On June 11, 2016, Dr. Soha spoke about Catholic evangelization in America and the witness of faith by St. Kateri and the Martyrs of La Florida as part of the Mission of Faith Lecture Series presented at the Knights of Columbus Museum.
The outdoor Mass and opening of the sainthood cause for 86 Florida martyrs -- known as Antonio Cuipa and Companions -- was celebrated Oct. 12, just east of Tallahassee, the site of what will become the Shrine of Mary, Queen of the Martyrs.
A group of Christian Native Americans and missionary priests - all who died in St. Augustine and near present-day Jacksonville centuries ago while defending their faith - have been proposed for sainthood
About fifteen years ago, the late Dr. John Hann, then historian at the site of Mission San Luis in Tallahassee, told me that of the Apalachee nation, commonly thought to be extinct, a chief had been located in Louisiana. I found that to be great news, but I did not think I would ever have the pleasure of meeting this person.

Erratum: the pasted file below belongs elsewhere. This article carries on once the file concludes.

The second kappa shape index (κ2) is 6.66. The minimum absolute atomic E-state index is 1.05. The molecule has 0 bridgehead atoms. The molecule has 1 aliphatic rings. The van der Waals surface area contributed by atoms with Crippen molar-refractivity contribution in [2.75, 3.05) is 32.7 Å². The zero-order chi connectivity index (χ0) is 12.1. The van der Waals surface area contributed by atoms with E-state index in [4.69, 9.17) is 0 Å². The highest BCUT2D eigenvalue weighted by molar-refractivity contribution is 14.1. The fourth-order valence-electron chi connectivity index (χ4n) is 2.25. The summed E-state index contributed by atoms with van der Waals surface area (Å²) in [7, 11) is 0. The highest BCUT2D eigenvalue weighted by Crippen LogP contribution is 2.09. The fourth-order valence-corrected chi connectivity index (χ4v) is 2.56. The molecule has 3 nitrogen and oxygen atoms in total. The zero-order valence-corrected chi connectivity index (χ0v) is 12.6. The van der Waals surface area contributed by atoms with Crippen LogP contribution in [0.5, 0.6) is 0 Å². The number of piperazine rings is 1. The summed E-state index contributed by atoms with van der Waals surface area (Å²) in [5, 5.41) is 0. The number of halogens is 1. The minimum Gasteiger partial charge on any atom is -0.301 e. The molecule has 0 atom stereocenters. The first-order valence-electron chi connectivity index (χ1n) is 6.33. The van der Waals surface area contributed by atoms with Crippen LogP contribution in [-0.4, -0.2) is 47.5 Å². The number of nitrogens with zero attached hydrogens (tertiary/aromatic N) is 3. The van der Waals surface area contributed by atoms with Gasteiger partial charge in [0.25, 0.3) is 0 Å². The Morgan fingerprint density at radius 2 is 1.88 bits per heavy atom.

Could Tallahassee one day have a Catholic saint to call its own? The push is getting underway to canonize an Apalachee Indian who was raised as a Christian at Mission San Luis and later died for the faith.
Many know of the famous North American Martyrs, however, not many know of other martyrs in our nation’s history. This will hopefully no longer be the case as the cause for canonization of 82 martyrs from Florida will be opened on October 12, 2015.
“This is an exciting moment,” said Bishop Estévez, who will join Bishop Parkes, to speak at the La Florida Martyrs’ Mass. “The foundations of the Catholic Faith in America were so heroic, and the launching of the cause and building of the shrine will help more Americans know about this important history.”